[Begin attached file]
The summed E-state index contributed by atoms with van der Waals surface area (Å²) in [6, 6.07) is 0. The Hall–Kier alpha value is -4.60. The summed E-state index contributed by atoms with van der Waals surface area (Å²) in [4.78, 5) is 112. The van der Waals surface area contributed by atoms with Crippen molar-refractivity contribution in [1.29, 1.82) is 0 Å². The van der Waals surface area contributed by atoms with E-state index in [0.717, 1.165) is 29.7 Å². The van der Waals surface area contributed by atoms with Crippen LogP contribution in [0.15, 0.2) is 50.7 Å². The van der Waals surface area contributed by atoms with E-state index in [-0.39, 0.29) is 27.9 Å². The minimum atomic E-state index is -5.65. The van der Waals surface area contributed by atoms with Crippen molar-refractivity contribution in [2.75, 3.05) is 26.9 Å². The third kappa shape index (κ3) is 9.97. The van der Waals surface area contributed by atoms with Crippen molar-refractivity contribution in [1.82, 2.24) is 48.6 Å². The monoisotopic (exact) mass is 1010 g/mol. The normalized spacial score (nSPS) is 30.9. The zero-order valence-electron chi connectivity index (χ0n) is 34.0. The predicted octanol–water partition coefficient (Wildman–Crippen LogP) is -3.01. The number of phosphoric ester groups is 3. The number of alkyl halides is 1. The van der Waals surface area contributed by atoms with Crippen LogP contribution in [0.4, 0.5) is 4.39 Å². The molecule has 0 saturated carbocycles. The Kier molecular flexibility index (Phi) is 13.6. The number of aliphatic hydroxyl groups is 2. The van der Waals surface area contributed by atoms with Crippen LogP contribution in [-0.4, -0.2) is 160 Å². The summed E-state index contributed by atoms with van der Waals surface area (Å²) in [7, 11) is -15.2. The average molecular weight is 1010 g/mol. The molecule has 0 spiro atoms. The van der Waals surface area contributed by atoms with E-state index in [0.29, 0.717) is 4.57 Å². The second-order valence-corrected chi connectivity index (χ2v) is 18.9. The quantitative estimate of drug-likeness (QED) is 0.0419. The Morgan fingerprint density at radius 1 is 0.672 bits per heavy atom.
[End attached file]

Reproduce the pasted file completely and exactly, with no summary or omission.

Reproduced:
The summed E-state index contributed by atoms with van der Waals surface area (Å²) in [6, 6.07) is 0. The Hall–Kier alpha value is -4.60. The summed E-state index contributed by atoms with van der Waals surface area (Å²) in [4.78, 5) is 112. The van der Waals surface area contributed by atoms with Crippen molar-refractivity contribution in [1.29, 1.82) is 0 Å². The van der Waals surface area contributed by atoms with E-state index in [0.717, 1.165) is 29.7 Å². The van der Waals surface area contributed by atoms with Crippen LogP contribution in [0.15, 0.2) is 50.7 Å². The van der Waals surface area contributed by atoms with E-state index in [-0.39, 0.29) is 27.9 Å². The minimum atomic E-state index is -5.65. The van der Waals surface area contributed by atoms with Crippen molar-refractivity contribution in [2.75, 3.05) is 26.9 Å². The third kappa shape index (κ3) is 9.97. The van der Waals surface area contributed by atoms with Crippen molar-refractivity contribution in [1.82, 2.24) is 48.6 Å². The monoisotopic (exact) mass is 1010 g/mol. The normalized spacial score (nSPS) is 30.9. The zero-order valence-electron chi connectivity index (χ0n) is 34.0. The predicted octanol–water partition coefficient (Wildman–Crippen LogP) is -3.01. The number of phosphoric ester groups is 3. The number of alkyl halides is 1. The van der Waals surface area contributed by atoms with Crippen LogP contribution in [0.4, 0.5) is 4.39 Å². The molecule has 0 saturated carbocycles. The Kier molecular flexibility index (Phi) is 13.6. The number of aliphatic hydroxyl groups is 2. The van der Waals surface area contributed by atoms with Crippen LogP contribution in [-0.4, -0.2) is 160 Å². The summed E-state index contributed by atoms with van der Waals surface area (Å²) in [7, 11) is -15.2. The average molecular weight is 1010 g/mol. The molecule has 0 spiro atoms. The van der Waals surface area contributed by atoms with E-state index in [0.29, 0.717) is 4.57 Å². The second-order valence-corrected chi connectivity index (χ2v) is 18.9. The quantitative estimate of drug-likeness (QED) is 0.0419. The Morgan fingerprint density at radius 1 is 0.672 bits per heavy atom.